I have just completed two weeks of invigilating at the UWS exam diet. An interesting experience! People watching with a vengeance!
I had hardly left the uni when they rang to ask if I was interested in becoming a senior invigilator. My reply was ‘Shouldn’t I be an ordinary one first?’ But they seemed to think I was suitably qualified to go straight in at the top! Great pay too. Just over £8 an hour. So I asked for and was allocated a couple of shadowing experiences in Coats Hall with large numbers of students sitting a variety of topics ……… and I was ready to go!
Never have I seen more than two students in the exam session since! I seem to be selected to invigilate for students needing enhanced support i.e. extra time sometimes requiring a computer, a reader or a scribe. Having watched one scribe struggle to understand the terminology in a biology exam, I volunteered to be a scribe if required and these past two weeks have worn three caps in every session. Senior invigilator/ reader / scribe.
A lesson was learned though. Think carefully before volunteering for extra duties! My writing is crap especially when writing at speed. I hope the lecturers can read it! Not every exam is biology! I scribed for politics, engineering, sociology, psychology and was selected for chemistry! My nightmare topic! I know no chemistry and couldn’t understand the questions let alone had a clue how I was going to write out the answers! Luckily he was a no show. I did get one biology exam and the student expressed his gratitude for having someone to scribe who knew the terminology. Saved time not having to spell everything, he said!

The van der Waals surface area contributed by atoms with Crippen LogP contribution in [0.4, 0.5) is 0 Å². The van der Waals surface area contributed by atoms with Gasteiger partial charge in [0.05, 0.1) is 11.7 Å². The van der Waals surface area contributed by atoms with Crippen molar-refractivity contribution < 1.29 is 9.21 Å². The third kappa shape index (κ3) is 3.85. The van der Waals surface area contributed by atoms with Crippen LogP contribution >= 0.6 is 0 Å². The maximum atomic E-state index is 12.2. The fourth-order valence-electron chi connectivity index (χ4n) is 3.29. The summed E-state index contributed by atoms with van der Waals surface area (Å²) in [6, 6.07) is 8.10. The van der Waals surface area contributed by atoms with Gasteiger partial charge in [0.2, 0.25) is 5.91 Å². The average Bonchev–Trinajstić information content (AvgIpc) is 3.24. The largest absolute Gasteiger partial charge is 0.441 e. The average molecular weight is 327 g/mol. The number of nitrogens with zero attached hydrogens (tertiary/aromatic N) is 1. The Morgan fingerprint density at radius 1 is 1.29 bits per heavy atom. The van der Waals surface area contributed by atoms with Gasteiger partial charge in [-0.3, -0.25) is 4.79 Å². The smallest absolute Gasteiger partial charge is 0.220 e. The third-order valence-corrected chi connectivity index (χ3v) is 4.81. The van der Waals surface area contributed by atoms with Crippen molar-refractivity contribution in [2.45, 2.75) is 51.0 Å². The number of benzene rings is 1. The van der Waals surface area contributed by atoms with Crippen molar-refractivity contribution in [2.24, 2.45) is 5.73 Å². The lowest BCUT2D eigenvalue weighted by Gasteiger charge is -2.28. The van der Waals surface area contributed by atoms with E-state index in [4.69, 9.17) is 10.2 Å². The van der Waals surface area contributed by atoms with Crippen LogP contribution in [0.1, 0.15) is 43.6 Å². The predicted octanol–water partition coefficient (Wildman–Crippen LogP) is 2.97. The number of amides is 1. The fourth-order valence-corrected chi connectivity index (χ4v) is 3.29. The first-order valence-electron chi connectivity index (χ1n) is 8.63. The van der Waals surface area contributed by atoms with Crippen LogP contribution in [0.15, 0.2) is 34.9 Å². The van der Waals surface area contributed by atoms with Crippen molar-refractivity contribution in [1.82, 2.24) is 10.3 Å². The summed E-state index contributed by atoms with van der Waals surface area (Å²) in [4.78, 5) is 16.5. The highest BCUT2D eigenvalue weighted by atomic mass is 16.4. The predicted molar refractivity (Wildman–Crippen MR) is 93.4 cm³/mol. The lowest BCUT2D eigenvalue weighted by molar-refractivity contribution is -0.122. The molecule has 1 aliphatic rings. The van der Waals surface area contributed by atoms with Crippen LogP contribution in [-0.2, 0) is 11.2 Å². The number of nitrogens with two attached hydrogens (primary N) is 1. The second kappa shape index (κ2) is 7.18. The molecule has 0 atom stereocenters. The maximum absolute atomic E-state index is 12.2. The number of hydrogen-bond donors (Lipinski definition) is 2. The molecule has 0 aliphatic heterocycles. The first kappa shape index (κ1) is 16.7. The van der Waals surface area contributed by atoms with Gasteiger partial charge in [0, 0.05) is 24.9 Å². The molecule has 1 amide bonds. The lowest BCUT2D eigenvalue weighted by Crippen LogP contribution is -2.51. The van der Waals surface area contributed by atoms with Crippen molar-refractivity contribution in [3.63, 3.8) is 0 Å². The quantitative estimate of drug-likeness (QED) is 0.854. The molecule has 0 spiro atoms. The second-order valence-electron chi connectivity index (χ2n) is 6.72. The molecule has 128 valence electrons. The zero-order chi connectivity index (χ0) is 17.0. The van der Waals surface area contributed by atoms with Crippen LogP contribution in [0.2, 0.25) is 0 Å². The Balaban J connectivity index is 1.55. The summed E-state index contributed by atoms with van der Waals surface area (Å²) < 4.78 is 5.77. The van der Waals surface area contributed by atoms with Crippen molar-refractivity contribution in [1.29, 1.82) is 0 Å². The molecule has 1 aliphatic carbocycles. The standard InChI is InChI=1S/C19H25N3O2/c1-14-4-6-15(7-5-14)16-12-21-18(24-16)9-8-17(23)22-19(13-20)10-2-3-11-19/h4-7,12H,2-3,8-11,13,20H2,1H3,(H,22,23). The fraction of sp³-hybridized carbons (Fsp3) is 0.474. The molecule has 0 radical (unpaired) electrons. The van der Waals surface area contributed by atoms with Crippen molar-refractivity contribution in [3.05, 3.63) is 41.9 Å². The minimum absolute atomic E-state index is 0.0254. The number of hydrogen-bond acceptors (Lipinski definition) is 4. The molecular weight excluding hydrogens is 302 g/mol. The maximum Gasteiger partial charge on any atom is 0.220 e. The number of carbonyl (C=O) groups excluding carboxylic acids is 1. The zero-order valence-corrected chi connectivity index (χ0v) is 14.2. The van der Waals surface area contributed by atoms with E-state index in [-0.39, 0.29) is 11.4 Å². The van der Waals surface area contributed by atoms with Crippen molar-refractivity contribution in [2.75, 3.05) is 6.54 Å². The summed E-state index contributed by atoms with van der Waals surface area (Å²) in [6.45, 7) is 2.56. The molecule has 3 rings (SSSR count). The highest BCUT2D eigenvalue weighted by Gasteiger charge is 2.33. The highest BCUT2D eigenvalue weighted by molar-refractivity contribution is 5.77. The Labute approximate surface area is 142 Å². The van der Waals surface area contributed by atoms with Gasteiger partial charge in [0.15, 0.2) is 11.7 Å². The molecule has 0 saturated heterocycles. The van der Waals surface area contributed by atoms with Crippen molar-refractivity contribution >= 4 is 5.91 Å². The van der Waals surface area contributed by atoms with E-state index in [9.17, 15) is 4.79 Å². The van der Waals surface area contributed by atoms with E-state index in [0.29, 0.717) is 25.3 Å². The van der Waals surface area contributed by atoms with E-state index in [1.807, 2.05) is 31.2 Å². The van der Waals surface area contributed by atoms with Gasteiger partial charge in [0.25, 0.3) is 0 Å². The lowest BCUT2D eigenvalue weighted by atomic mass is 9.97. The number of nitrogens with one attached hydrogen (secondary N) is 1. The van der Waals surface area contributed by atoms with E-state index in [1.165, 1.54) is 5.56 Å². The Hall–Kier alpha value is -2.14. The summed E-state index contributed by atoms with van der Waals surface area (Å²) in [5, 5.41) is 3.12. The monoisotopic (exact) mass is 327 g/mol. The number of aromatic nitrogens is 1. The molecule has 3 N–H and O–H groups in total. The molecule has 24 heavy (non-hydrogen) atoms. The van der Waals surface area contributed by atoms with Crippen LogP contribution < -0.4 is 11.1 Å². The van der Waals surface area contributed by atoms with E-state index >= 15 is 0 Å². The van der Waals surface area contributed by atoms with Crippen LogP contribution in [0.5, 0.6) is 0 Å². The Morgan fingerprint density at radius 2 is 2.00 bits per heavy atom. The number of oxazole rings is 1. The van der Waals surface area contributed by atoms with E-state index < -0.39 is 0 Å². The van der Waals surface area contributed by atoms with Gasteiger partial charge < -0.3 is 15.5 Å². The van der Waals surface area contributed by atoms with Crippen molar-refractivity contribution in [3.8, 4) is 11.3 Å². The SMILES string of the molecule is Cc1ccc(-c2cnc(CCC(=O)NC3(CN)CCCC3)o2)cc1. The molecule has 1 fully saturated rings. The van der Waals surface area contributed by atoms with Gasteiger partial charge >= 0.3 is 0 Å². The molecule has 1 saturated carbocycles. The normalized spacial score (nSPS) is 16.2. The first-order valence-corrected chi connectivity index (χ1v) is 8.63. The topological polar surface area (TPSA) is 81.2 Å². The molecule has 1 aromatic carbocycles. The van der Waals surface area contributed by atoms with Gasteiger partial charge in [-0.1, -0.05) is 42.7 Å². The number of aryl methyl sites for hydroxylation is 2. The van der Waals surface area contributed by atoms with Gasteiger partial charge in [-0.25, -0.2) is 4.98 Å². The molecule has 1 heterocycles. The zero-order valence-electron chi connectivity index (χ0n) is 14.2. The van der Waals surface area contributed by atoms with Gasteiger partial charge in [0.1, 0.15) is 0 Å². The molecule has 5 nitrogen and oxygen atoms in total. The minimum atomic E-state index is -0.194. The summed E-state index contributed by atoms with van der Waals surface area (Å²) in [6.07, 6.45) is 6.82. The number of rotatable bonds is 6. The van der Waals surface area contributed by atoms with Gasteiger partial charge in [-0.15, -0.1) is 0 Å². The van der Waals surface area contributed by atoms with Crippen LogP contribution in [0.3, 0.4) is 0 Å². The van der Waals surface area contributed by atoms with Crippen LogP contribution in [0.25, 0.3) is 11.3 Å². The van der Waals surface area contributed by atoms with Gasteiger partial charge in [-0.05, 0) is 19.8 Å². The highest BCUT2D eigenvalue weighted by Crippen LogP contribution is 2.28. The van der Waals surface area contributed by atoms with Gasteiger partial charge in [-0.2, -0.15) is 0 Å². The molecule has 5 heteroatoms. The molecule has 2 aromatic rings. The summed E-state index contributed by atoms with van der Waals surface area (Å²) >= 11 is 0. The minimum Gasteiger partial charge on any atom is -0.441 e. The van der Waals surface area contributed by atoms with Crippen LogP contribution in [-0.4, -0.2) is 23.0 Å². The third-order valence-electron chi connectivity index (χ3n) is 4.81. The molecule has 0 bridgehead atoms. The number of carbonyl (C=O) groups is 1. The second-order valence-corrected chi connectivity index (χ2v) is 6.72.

So what were my conclusions from the people watching sessions. Well, I was quite pleased with my performance. I could actually spell most of the words. But I was dead chuffed that even when the student galloped on ahead, I mostly remembered the twenty words between my writing and his speech. My memory has been worrying me of late, but I don’t seem to have a problem when I concentrate.
The students though were really interesting. Only one made a plan! The rest bar one waffled their way through. I do think a plan is essential when you have to answer a question via a third party! The one who made a plan wrote a very well composed essay. The one who didn’t but also didn’t waffle, ‘wrote’ two first class essay answers. And I learnt a lot as I rapidly filled two full exam booklets with his answers. I did enjoy working with all of them. Far more interesting to scribe than sit doing nothing but watch them as they write. But I do have a sore wrist.
And lastly of course, I did enjoy regular work and meeting various folk round campus. I even popped up to see my ex colleagues as one of them had a significant birthday. It is said one should not go back to visit, and my previous two visits had proved that point, but this time I knew there would be a wee celebration and it was a great chance to catch up. And find out some of my ex colleagues will be in Auckland, New Zealand, at the same time as we will be.
But that is for a later blog!